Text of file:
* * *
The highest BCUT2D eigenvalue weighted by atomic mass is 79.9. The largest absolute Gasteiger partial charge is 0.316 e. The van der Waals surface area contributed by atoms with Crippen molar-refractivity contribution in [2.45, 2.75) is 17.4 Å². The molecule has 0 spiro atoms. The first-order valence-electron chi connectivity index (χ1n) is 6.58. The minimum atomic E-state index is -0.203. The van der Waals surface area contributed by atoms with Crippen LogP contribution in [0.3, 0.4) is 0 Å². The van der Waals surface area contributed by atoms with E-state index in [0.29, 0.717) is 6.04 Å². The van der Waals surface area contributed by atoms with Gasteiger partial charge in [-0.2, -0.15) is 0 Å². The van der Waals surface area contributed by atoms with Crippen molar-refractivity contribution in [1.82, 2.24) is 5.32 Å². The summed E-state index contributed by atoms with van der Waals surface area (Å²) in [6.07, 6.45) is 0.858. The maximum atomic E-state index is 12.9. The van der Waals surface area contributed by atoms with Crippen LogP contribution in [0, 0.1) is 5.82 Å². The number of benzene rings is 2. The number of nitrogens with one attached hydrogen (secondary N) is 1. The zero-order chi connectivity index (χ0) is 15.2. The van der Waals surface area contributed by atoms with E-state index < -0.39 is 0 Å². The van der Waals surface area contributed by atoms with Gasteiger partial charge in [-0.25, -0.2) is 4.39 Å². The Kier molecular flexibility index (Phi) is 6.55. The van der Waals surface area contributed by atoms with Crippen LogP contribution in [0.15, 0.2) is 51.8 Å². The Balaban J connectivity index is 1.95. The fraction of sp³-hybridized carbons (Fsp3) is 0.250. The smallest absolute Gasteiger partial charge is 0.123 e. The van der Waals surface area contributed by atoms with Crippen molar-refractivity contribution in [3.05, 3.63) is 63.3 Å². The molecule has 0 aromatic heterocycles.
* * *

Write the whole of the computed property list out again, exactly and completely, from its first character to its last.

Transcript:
The highest BCUT2D eigenvalue weighted by atomic mass is 79.9. The largest absolute Gasteiger partial charge is 0.316 e. The van der Waals surface area contributed by atoms with Crippen molar-refractivity contribution in [2.45, 2.75) is 17.4 Å². The molecule has 0 spiro atoms. The first-order valence-electron chi connectivity index (χ1n) is 6.58. The minimum atomic E-state index is -0.203. The van der Waals surface area contributed by atoms with Crippen LogP contribution in [0.3, 0.4) is 0 Å². The van der Waals surface area contributed by atoms with E-state index in [0.29, 0.717) is 6.04 Å². The van der Waals surface area contributed by atoms with Gasteiger partial charge in [-0.2, -0.15) is 0 Å². The van der Waals surface area contributed by atoms with Crippen molar-refractivity contribution in [1.82, 2.24) is 5.32 Å². The summed E-state index contributed by atoms with van der Waals surface area (Å²) in [6.07, 6.45) is 0.858. The maximum atomic E-state index is 12.9. The van der Waals surface area contributed by atoms with Crippen LogP contribution in [0, 0.1) is 5.82 Å². The number of benzene rings is 2. The number of nitrogens with one attached hydrogen (secondary N) is 1. The zero-order chi connectivity index (χ0) is 15.2. The van der Waals surface area contributed by atoms with E-state index < -0.39 is 0 Å². The van der Waals surface area contributed by atoms with Gasteiger partial charge in [-0.25, -0.2) is 4.39 Å². The Kier molecular flexibility index (Phi) is 6.55. The van der Waals surface area contributed by atoms with Crippen LogP contribution in [0.15, 0.2) is 51.8 Å². The Balaban J connectivity index is 1.95. The fraction of sp³-hybridized carbons (Fsp3) is 0.250. The smallest absolute Gasteiger partial charge is 0.123 e. The van der Waals surface area contributed by atoms with Crippen molar-refractivity contribution in [3.05, 3.63) is 63.3 Å². The molecule has 0 aromatic heterocycles.